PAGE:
Plaque of Iberian Peninsula with Hebrew letters

Synagogue in Córdoba, with Hebrew inscriptions, Arabic designs, and a painted cross

In addition to being a city of religious and cultural exchange, Córdoba was also an important political city. For the Romans, Muslims, and eventually Christians, Córdoba was a place of administrative and strategical importance. During Fernando and Isabel’s rule they lived in Córdoba, and from there directed the military campaign to expel the Muslim’s from Granada. It was at the Alcazar palace in Córdoba that Christopher Columbus came to make his case for exploration to Fernando and Isabel, and they agreed to fund his journey. We went to the Alcazar on a field trip, and in the gardens there is a statue to mark the event.

Fernando and Isabel receiving Columbus

At the Alcazar there is also a room where many Roman mosaics are on display. These mosaics were created in the 2nd and 3rd centuries when the Roman Empire extended to Spain, and were discovered under a large plaza in Córdoba. The mosaics were originally the floors of homes belonging to wealthy families, and were reconstructed piece by piece for the current display. Because Córdoba was the capital city for different societies throughout history, each of them essentially just built on top of the previous civilization. Archeologists can’t uncover all of the ruins because they would literally have to tear down the current city to do so!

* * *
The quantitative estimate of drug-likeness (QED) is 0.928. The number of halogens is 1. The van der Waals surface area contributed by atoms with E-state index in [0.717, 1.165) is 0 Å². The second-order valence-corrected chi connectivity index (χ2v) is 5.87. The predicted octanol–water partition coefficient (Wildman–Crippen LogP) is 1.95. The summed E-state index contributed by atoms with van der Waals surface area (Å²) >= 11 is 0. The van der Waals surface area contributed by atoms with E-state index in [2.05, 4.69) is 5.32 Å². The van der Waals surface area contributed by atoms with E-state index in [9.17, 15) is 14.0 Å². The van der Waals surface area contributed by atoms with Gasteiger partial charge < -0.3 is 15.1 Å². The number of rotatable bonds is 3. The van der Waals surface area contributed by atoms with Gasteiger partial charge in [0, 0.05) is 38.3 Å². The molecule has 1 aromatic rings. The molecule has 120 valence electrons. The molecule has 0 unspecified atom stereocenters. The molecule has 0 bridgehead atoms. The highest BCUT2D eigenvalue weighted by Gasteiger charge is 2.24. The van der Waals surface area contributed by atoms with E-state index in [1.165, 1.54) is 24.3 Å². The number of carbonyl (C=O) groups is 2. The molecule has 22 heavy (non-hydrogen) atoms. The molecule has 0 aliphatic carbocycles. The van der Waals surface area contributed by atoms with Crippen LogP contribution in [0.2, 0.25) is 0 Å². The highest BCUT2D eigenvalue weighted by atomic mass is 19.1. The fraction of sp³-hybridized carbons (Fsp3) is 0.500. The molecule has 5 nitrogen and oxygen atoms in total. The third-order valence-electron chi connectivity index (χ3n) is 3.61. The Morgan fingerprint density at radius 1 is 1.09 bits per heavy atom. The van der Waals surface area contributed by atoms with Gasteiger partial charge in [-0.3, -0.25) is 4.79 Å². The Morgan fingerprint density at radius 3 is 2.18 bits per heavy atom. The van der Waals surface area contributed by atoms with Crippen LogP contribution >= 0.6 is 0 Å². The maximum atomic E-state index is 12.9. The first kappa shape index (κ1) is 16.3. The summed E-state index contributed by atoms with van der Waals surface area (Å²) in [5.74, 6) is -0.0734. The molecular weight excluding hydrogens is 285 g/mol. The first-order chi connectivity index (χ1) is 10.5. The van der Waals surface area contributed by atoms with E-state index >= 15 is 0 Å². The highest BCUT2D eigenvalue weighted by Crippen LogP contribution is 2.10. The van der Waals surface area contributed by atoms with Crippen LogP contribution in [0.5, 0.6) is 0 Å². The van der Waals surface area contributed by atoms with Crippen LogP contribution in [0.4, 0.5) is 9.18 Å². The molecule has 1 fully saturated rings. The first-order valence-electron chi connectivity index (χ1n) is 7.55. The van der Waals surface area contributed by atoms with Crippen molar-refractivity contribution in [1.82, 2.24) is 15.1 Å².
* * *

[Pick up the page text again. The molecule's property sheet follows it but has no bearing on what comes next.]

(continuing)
One of the Roman mosaics at the Alcazar in Córdoba

My history professors have both talked about what they see as a lack of historical memory in Spain. In their view, many Spanish people think of Spanish as being Catholic and European, while not understanding the historical significance of Al- Andalus and the Muslim and Jewish populations here. Similarly, in school children learn about Columbus “discovering” the new world and what a success it was for Spain, without discussing the disastrous effects his voyage had on Native Americans. Evidently, we have the same problem in the United States – I didn’t learn the other side of the story of Columbus until I was in high school. Many Americans also lack an understanding of the racial dynamics and systems of oppression throughout America’s history, which still continue today.

We travel to other countries to learn about another culture, another history, different people. This culture and history is enshrined in the streets and buildings we find ourselves amongst, in art and in stories. But the truth is there are different stories and cultures wherever we are, whether we are in our hometown or in an entirely new place. We just have to be willing to ask questions and to notice what’s around us – no matter where we are.

Celia Cody-Carrese studied abroad in Cordoba, Spain, in Winter 2017: